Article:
While freedom beckons Teresa, at long last! Don’t miss walking that ‘extra’ mile with her :

Last Sunday

Walking the Royal Mile

Drake has a long-standing love affair with Paris :

Autumn the Parisian way

Self-selling neighbourhood

Nothing beats a good garden, and there’s nobody better to show you around than Jude :

Garden Portrait: Hestercombe Landscape Garden Walk

You will be blown away by this one. I was! Thanks, darlin’ :

Garden Portrait: Hestercombe Edwardian Formal Garden

Take a look at the Thames Barrier with Margaret? And a ‘not quite’ sunrise :

Just one day along the Thames

A walk in the grey dawn

What does Verona mean to you? For me it’s Dire Straits ‘Romeo and Juliet’, played hauntingly as we walked the streets :

Italy: Bella Verona

Say a wistful farewell to Autumn with Ann-Christine

Thursday Thoughts – The last forest beauty

Or wander the canal paths with Helen :

Wiltshire Walks: Pewsey Wharf

Thanks for all your kind wishes. The family are almost back to good health. Time to start making plans? Apologies for my somewhat haphazard approach to blogging these days. The walks are fortnightly and anything else happens when I can squeeze it in. I do, though, visit you all frequently. Take good care till the next time.

Jo’s Monday walk : street art and a little wine

Isn’t this the most striking image? And absolutely not where I expected to find it. When my youngsters visit, I always try to find something a bit special to do. So it was that we were walking through Silves, en route to a wine tasting. It’s a favourite town of mine and I do enjoy a stroll through the narrow streets, looking out for any painted electricity box that I might have missed. I found a few!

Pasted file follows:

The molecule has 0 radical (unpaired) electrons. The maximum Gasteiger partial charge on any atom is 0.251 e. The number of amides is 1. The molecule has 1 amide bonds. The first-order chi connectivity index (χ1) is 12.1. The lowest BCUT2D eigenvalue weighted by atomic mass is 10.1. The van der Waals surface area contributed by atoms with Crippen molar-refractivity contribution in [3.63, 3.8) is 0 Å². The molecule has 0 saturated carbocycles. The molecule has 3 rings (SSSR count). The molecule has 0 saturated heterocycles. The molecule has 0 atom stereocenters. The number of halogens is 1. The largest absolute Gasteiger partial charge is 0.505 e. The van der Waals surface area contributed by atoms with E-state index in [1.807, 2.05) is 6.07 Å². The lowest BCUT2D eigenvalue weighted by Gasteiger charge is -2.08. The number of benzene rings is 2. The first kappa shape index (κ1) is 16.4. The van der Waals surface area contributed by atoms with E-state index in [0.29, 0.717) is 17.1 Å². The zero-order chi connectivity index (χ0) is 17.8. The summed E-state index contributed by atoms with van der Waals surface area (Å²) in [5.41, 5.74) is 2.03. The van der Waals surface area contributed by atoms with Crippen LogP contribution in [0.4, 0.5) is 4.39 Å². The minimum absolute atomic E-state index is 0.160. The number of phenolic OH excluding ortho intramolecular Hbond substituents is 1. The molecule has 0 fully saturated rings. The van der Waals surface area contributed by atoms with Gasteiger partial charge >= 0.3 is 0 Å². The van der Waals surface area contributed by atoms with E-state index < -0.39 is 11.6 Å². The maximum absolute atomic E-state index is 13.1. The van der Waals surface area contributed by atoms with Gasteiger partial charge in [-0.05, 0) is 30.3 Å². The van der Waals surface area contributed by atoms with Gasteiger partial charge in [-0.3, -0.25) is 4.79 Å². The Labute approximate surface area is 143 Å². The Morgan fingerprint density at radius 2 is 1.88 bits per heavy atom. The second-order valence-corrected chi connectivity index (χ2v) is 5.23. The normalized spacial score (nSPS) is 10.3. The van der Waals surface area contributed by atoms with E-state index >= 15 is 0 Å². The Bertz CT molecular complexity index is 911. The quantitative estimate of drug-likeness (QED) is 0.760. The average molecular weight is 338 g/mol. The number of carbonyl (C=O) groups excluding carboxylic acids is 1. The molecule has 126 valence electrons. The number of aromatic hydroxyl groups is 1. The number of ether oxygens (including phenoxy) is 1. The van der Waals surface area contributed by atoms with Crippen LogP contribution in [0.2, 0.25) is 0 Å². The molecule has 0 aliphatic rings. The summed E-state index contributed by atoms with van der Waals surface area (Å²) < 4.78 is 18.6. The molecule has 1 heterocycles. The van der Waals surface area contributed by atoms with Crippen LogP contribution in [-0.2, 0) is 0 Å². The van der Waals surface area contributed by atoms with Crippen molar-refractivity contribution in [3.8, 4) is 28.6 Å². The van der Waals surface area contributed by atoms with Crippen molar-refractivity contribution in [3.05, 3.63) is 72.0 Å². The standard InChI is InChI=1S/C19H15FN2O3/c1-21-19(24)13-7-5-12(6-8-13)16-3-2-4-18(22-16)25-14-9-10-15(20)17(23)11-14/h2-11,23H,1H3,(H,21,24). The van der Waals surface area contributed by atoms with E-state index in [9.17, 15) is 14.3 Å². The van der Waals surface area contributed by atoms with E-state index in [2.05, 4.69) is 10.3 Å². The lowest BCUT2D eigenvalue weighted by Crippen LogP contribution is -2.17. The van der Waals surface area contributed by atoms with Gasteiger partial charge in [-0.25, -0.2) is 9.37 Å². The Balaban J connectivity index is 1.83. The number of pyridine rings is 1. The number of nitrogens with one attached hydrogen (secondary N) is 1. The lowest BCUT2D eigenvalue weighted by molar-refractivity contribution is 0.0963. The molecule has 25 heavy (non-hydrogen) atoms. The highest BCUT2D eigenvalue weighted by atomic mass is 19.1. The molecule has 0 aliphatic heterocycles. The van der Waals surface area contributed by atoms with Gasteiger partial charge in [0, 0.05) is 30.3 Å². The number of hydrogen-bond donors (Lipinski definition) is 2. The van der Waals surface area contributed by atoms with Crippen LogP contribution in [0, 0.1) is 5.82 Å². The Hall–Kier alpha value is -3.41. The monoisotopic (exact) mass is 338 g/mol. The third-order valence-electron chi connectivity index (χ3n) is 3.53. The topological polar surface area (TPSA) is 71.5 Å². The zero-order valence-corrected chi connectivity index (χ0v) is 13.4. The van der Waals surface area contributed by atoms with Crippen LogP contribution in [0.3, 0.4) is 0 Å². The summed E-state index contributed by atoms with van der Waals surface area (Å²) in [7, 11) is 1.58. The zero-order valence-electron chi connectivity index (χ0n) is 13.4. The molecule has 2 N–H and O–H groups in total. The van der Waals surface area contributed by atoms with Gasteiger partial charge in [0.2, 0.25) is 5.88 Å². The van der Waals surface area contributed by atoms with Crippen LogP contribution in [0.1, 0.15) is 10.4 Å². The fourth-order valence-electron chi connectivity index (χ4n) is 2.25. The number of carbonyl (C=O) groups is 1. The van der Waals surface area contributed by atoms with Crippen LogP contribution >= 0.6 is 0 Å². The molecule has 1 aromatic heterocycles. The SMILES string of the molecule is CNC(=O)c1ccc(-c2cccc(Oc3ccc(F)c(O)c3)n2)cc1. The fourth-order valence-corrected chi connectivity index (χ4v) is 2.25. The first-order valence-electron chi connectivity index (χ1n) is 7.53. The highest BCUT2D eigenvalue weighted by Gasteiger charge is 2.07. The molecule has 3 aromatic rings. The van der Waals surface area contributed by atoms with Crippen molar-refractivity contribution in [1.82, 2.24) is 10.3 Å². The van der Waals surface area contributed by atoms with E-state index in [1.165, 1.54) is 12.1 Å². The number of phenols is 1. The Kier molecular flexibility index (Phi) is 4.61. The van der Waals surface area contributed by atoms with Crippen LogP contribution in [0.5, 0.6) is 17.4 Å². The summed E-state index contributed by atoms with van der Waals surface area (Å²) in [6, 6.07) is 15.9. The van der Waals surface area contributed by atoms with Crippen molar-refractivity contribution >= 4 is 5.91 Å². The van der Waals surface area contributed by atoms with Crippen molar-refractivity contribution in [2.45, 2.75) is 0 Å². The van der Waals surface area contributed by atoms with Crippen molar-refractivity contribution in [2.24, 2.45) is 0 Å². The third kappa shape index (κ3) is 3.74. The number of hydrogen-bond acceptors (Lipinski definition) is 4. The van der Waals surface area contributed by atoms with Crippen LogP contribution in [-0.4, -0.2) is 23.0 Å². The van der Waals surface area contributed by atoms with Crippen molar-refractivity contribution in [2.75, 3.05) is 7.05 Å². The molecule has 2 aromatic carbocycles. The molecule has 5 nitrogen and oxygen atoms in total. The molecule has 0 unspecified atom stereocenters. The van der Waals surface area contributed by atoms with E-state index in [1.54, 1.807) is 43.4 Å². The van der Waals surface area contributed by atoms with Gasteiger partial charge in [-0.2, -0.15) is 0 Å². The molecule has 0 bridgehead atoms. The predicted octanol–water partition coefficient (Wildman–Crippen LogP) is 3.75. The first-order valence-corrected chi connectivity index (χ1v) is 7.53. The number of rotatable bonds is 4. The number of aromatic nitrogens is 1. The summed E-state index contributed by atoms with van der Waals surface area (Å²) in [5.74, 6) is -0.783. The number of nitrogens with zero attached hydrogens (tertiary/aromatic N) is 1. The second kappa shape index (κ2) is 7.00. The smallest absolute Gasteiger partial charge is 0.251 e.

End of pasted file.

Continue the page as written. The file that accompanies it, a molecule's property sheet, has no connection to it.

It’s a beautiful setting, with fountains below and dramatic castle perched up high. And my daughter was heard to say ‘Ooh, look! This blue building matches my hair’. She wasn’t wrong!

We had decided that it was a good idea to have a substantial meal before embarking upon a wine tasting, and I had found just the place. O Porco Goloso, or The Pig Gourmet, almost shouted at us as we drove past it into town, and my daughter was highly amused by the name. It proved a great choice, both for the food and the welcome. So much so that I’m going back there for my birthday, on Friday. But that’s another story! And so, to the wine tasting….

We had been to the area tasting wine previously, and knew that the terroir produced good wines. Looking for something a little different, I chanced upon Convento do Paraiso. Boating up the Rio Arade a couple of years ago, we had gazed at the surrounding vineyards and wondered who lived behind the walls of the gated properties. We were about to find out.

That’s Silves in the background